They [members of the administration] are willing, out of some complex mix of ambition, resentment, cynicism and rationalization, to endanger all of our lives — all of our children’s lives — by refusing to tell the country what they know about the senescent fool who boasts of the size of his “nuclear button” on Twitter.
So I guess we need to look among some of Trump's prominent critics for examples of the few grains of sanity remaining in this crazy world. For some easy examples, I'll turn to my favorite subject, that of climate change alarmism. Trump has famously proclaimed climate change alarmism to be a hoax. Insane! So let's see what some of the "sane" people have to say about the subject, recognizing that we have just gone through two weeks of record-breaking winter cold throughout the center, east, and south of the country. Surely record cold cannot be blamed on "global warming"? Don't be so sure! Paul Matthews at Climate Scepticism has helpfully compiled a collection for our perusal. Examples:
- Al Gore, January 4: "It’s bitter cold in parts of the US, but climate scientist Dr. Michael Mann explains that’s exactly what we should expect from the climate crisis."
- Climate "scientist" Michael Mann, January 4: The bitter cold and snowy conditions gripping the US are “an example of precisely the sort of extreme winter weather we expect because of climate change.”
- New York Times, January 3, "Why So Cold? Climate Change May Be Part of the Answer": "As bitter cold continues to grip much of North America and helps spawn the fierce storm along the East Coast, the question arises: What’s the influence of climate change? Some scientists studying the connection between climate change and cold spells, which occur when cold Arctic air dips south, say that they may be related."
- IndyStar, January 3, "This is how science links cold weather and global warming": "[W]hile it may be counterintuitive, Indiana's cold spell — with wind chills as low as -20 to -35 degrees — may be a result of rising global temperatures, according to climate scientists." However, "Cold snaps are not exclusively a global warming-caused phenomenon. . . ."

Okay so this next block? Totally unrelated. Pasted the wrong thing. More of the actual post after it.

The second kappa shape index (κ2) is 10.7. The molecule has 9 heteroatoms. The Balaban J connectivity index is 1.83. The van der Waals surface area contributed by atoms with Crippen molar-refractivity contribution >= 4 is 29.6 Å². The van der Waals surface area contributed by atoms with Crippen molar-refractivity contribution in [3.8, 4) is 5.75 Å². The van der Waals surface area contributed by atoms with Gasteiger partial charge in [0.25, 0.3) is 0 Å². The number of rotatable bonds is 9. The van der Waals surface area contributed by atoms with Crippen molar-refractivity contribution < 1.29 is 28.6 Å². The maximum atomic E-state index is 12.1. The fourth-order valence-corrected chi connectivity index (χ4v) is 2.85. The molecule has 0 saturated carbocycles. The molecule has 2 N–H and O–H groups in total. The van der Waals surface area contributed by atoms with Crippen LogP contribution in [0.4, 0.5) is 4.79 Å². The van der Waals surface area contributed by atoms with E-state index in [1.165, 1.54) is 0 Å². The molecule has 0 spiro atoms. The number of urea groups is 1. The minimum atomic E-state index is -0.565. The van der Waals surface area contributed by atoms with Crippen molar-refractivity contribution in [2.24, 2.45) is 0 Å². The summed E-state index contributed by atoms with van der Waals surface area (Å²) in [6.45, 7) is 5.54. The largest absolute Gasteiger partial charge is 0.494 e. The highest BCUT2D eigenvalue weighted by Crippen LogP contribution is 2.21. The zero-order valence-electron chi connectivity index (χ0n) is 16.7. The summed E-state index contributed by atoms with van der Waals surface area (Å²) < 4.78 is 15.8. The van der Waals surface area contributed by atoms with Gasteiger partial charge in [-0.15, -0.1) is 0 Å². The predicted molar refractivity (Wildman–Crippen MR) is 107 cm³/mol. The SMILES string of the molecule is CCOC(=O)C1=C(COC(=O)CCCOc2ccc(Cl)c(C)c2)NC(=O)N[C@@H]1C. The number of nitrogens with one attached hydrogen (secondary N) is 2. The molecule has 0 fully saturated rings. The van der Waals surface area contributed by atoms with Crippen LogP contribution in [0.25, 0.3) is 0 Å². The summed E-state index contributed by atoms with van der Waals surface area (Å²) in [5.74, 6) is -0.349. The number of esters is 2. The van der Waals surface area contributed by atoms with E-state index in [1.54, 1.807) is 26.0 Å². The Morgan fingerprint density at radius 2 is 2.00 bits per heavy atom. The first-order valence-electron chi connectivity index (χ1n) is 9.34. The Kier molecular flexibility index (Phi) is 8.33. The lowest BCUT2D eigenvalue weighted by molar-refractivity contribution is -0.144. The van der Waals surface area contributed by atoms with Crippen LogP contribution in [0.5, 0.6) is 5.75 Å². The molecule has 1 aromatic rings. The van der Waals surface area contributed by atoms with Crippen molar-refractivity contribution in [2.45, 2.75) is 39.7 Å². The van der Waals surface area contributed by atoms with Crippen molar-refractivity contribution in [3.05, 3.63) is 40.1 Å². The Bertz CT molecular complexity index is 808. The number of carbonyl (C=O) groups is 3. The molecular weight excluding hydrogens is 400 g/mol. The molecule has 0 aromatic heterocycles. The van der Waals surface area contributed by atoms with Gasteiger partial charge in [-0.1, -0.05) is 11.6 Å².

Of course, all of those examples come from journalism sources intended to be read by the general public. But how do climate alarmists talk about climate change when they are among their own crowd of friendly academics? Matthews has a good example of that as well. The following is from an academic journal called Environmental Politics. I'll bet you can't read all the way through the whole thing:
Investigations of the interconnectedness of climate change with human societies require profound analysis of relations among humans and between humans and nature, and the integration of insights from various academic fields. An intersectional approach, developed within critical feminist theory, is advantageous. An intersectional analysis of climate change illuminates how different individuals and groups relate differently to climate change, due to their situatedness in power structures based on context-specific and dynamic social categorisations. Intersectionality sketches out a pathway that stays clear of traps of essentialisation, enabling solidarity and agency across and beyond social categories. It can illustrate how power structures and categorisations may be reinforced, but also challenged and renegotiated, in realities of climate change. We engage with intersectionality as a tool for critical thinking, and provide a set of questions that may serve as sensitisers for intersectional analyses on climate change.
Got that? And, of course, we can all agree that Donald Trump is insane!